Raymond Keene

Master class

Master class
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While researching some early games in the Bf4 version of the Queen’s Pawn openings favoured by world champion Magnus Carlsen, I came across an epic publication which called to mind that fine, seminal and instructive writer, Polish grandmaster Savielly Tartakower.

His 500 Master Games of Chess, co-written with J. Dumont, contains readable annotations to virtually ever game of importance played from the days of Philidor in the 18th century, up to the period immediately pre-dating the second world war.

Apart from an excellent eye for selection of the best games, thus providing an effective tour d’horizon of the development of chess strategy and tactics over one and a half centuries, the erudition and pithiness of the comments make every game a pleasure to follow.

As Christmas approaches, this two volume set, conflated into one mega volume by publishers Dover, is well worth consideration for any chess enthusiast. The sole caveat is that there is not yet an algebraic edition, so potential readers must be familiar with the older English descriptive notation. For the following extract, I have converted the moves and notes into the prevailing modern method of conveying the moves.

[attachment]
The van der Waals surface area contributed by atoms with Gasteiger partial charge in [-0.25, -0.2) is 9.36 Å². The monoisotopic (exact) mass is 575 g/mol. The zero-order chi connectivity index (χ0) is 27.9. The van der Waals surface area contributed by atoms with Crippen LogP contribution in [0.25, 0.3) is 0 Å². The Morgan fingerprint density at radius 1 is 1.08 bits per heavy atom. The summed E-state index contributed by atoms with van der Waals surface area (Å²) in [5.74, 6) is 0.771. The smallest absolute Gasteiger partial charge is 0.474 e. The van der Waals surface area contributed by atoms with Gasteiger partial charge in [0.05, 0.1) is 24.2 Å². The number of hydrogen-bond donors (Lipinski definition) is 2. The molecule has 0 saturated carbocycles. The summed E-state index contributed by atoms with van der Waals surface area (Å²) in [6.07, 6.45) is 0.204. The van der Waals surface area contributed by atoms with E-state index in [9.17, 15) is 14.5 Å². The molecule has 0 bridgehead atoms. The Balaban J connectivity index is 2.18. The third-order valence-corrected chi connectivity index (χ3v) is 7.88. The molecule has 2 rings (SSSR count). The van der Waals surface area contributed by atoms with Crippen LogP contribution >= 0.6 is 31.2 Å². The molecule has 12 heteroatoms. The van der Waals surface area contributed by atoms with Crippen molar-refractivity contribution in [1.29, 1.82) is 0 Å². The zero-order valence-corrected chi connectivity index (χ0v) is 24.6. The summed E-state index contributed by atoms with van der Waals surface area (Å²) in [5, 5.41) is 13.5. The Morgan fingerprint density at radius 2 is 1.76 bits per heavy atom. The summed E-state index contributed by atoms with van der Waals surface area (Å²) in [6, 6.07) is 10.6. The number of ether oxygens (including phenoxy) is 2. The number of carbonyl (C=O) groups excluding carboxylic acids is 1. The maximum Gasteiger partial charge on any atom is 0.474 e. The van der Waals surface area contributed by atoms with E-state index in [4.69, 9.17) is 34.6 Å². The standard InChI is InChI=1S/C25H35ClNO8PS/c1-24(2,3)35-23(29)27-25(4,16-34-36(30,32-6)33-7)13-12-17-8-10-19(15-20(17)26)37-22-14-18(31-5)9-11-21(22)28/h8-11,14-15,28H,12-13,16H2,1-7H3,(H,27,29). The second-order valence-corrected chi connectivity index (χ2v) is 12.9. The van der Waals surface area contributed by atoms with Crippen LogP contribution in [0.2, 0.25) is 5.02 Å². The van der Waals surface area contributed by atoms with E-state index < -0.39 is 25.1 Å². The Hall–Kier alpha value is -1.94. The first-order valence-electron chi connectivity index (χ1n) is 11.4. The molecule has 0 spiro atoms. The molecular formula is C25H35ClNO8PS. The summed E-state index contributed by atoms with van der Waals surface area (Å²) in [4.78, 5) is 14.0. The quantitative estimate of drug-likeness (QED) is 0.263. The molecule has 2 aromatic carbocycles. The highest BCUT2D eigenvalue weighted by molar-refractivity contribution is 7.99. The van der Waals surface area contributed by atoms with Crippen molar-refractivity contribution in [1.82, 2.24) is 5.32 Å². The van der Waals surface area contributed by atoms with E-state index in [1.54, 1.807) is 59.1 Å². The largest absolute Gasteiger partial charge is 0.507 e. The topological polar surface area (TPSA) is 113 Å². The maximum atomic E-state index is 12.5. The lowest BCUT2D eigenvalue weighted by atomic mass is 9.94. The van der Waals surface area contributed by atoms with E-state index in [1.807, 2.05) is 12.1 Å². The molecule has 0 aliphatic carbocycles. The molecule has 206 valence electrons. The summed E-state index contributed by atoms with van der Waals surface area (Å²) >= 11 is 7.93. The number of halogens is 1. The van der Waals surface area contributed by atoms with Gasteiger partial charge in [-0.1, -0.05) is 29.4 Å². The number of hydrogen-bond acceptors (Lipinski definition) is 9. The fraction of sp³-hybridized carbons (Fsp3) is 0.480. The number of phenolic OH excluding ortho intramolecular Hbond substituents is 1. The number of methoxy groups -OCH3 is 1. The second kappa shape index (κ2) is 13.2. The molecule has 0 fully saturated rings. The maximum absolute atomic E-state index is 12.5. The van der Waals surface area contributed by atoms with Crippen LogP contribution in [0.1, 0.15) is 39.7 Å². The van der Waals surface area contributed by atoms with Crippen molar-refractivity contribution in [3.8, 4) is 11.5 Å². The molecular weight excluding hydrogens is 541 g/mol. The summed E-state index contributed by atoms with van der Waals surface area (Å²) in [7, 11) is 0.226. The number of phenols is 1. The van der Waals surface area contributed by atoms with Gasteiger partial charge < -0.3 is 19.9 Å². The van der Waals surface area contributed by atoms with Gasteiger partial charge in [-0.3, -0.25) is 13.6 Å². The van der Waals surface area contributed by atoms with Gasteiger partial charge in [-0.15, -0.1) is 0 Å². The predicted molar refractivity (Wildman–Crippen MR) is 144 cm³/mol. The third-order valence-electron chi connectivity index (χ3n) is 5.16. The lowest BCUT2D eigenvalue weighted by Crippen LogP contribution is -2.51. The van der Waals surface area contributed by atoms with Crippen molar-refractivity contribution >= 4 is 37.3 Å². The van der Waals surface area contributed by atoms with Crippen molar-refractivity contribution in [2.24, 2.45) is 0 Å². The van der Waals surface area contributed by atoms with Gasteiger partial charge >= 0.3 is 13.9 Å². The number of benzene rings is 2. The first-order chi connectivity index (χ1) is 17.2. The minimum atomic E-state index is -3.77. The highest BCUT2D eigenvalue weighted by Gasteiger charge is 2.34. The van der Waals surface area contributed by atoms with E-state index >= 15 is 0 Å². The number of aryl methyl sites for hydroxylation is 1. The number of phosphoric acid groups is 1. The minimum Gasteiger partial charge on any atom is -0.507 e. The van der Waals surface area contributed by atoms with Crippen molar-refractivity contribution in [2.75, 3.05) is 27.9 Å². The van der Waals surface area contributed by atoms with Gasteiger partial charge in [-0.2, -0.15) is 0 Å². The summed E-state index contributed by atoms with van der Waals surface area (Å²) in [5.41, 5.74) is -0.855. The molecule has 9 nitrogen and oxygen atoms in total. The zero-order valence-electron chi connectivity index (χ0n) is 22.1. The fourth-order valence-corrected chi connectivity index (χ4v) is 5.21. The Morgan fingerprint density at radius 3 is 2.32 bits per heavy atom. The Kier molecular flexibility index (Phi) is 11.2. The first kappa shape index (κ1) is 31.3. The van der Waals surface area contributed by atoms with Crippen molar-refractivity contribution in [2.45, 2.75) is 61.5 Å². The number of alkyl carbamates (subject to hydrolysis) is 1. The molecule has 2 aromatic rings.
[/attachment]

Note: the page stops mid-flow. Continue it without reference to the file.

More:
A worthy undertaking for any prospective chess editor would, in fact, be transliteration of this epic to the now universally accepted algebraic notation.

Rubinstein-Spielmann; San Sebastian 1912; Dutch Defence

(Diagram 1) 25 ... Bxe4!! A magnificent move. 26 Rxe4 Not 26 bxc5 Rf1+ mating. Tartakower gives 26 Bxe4 Rf1+ 27 Rxf1 Rxf1+ 28 Kg2 Rg1+ 29 Kf3 Qh5+ and now says ‘etc...’, implying that Black has a winning attack. In fact White has a remarkable defence with 30 Kf4! (not 30 Ke3 when 30 ... Qxh2 is crushing) 30 ... e5+ (other moves are possible but nothing gives Black a concrete advantage) and now 31 Ke3. Now if 31 ... Qxh2, White can get organised with 32 Bd5+ Kh8 33 Ke4! protecting the g-pawn. Black would then retain a strong attack but the position is not clear. 26 ... Rf1+ Now Black’s attack wins outright. 27 Bxf1 Rxf1+ 28 Kg2 Qf2+ 29 Kh3 Rh1! If White had a bishop on e4 rather than a rook, this move would be prevented. 30 Rf3 Qxh2+ 31 Kg4 Qh5+ 32 Kf4 Qh6+ 33 Kg4 (diagram 2) 33 ... g5! Threatening mate with 34 ... Qh5 and forcing White to give back the rook. 34 Rxe6 Qxe6+ 35 Rf5 h6 36 Qd3 Kg7 37 Kf3 Rf1+ Neatly transposing into a winning king and pawn endgame. 38 Qxf1 Qxf5+ 39 Kg2 Qxf1+ 40 Kxf1 axb4 41 axb4 Kf6 42 Kf2 h5 White resigns